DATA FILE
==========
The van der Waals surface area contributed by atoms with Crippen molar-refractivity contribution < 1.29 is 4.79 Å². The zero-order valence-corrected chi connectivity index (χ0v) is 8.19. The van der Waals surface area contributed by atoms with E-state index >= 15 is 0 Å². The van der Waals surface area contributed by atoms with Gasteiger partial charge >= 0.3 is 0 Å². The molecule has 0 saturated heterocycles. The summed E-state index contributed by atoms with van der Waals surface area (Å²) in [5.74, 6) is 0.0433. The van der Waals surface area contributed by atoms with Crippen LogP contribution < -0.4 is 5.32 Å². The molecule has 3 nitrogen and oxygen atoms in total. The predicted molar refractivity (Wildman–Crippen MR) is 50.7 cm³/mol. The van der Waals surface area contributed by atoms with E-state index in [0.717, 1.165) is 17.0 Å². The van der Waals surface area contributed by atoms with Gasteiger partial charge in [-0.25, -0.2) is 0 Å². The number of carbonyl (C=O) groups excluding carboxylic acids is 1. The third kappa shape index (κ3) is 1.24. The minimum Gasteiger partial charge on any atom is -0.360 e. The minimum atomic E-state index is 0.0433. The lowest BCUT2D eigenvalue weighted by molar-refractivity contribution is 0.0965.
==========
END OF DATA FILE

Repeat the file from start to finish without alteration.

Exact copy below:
The van der Waals surface area contributed by atoms with Crippen molar-refractivity contribution < 1.29 is 4.79 Å². The zero-order valence-corrected chi connectivity index (χ0v) is 8.19. The van der Waals surface area contributed by atoms with E-state index >= 15 is 0 Å². The van der Waals surface area contributed by atoms with Gasteiger partial charge >= 0.3 is 0 Å². The molecule has 0 saturated heterocycles. The summed E-state index contributed by atoms with van der Waals surface area (Å²) in [5.74, 6) is 0.0433. The van der Waals surface area contributed by atoms with Crippen LogP contribution < -0.4 is 5.32 Å². The molecule has 3 nitrogen and oxygen atoms in total. The predicted molar refractivity (Wildman–Crippen MR) is 50.7 cm³/mol. The van der Waals surface area contributed by atoms with E-state index in [0.717, 1.165) is 17.0 Å². The van der Waals surface area contributed by atoms with Gasteiger partial charge in [-0.25, -0.2) is 0 Å². The number of carbonyl (C=O) groups excluding carboxylic acids is 1. The third kappa shape index (κ3) is 1.24. The minimum Gasteiger partial charge on any atom is -0.360 e. The minimum atomic E-state index is 0.0433. The lowest BCUT2D eigenvalue weighted by molar-refractivity contribution is 0.0965.